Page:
So here we are yet again. It doesn’t seem like a long time ago that I reviewed the Mitakon 35mm f0.95 mk2. But then again it is. It is also a long time ago that we first saw the initial prototype presented of the 65 mm F/ 1.4. The first time we side presented was alongside the 85mm f/1.4 back in spring of 2017. A lot has happened since and a lot of people actually thought that the Mitakon 65mm for the GFX was actually a “vapourware lens”. But here we are at the end of 2018, and I assure you that the Mitakon 65mm f/1.4 is indeed real and you can order it starting today.
You can do so at a ridiculously low price of $800! We are talking a medium format lens here! This is not rebranded full frame lens with a converter at the back of it! An these facts alone makes it a lens to consider if you’re a GFX shooter.
What has had the majority of the GFX community really interested is the fact that this is a proper fast aperture lens for the GFX system. With a field of view similar to that of a 50 mm lens on a full frame camera, as well as an aperture equivalent of f/1.1, this lens combined with the GFX medium format sensor, is probably the closest you’re going to get to the look of the old 6×7 Pentax combined with the 105mm f/2.4. Obviously this is a bit far-fetched but nonetheless it’s the closest you going to get.
There is a lot of talk of the “medium format look” and what that basically mean to a lot of people is a combination of a wide field of view and a narrow depth of field. For those of you who shoot medium format on a regular basis you know that there is much more to the medium format than those two factors. To me it is all about the subtleties in gradients, the tonality, and the information in the files at each end of the spectrum. But if you define the medium format look as the shallow-DOF / wide-FOV combo this lens will give you that look.
Disclaimer: I was sent this lens by Mitakon to test out and give my opinion on it. I am in no way associated with Mitakon, nor do I receive money from them. However if you find my opinion is biased, well then, so be it. There’s not much I can do to change your mind about that anyways.
Build and feel
If you compare the 65mm f/1.4 to the 35mm f/0.95 they almost look identical apart from the fact that the 65 mm is about twice the size of the 35mm. It has the same nice length to width ratio, and it looks like a proper nice lens.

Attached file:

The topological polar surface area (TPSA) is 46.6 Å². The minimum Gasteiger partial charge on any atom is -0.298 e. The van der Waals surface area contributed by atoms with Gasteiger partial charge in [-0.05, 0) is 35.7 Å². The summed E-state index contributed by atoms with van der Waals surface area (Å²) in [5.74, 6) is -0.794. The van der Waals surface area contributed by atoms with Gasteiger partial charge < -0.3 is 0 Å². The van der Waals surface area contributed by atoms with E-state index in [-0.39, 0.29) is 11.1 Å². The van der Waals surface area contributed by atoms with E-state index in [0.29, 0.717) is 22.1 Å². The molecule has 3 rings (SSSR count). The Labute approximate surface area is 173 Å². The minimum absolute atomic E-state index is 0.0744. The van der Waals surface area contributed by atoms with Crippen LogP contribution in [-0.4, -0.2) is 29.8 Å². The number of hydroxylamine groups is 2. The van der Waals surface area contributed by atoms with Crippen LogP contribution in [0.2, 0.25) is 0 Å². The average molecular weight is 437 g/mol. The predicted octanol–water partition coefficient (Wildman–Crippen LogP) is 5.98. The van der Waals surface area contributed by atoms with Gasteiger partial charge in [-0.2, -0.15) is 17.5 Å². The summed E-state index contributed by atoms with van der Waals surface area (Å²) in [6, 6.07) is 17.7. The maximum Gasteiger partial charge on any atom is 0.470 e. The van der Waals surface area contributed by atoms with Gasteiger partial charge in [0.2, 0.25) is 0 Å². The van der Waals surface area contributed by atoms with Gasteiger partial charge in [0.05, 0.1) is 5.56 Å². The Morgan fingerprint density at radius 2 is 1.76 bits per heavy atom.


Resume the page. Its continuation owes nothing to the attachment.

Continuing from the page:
When you first lift it from the package you will feel an enormous amount of heft. There is a lot of glass in this lens. The barrel is made from solid metal, and it has a clickless aperture ring at the front part of the lens. The aperture goes from f/1.4 to f/16.
At the back of the lens you have the native GFX mount, and in the middle that you have the focusing ring. The focusing ring is nice and smooth, but I would have loved for a more dampened stop at each ends of the range. It is rather metallic sounding as it is.
You also have a distance indicator and red and white numbering.
When paired with the GFX50R the combination gets a little front heavy, but it looks really really nice. Some people would find it to balance a lot better on the GFX50S. I don’t.
The coating on the front element is purple green and blue and it does a really nice job at keeping flares to a bare minimum. And when they do accord, they look quite gorgeous.
It has a 72 mm front filter thread and it has 9 straight aperture blades.
This lens is not an autofocus lens, it does not have contacts on the back of the mount, so you have no electronic transfer of any information from the lens to the camera. All in all this is a very simple piece of mechanics with some complex optics at the centre.
There is also no weathersealing in this lens. So I would not trust it with the monsoon rain!
Compared to the 63mm f/2.8 from Fujinon this lens weighs a lot more and it is about 1,5 cm longer in the barrel. It is not much longer then the 45mm Fujinon. So even though the size is sort of similar to the existing prime lenses from Fujinon the weight makes it feel a little bigger.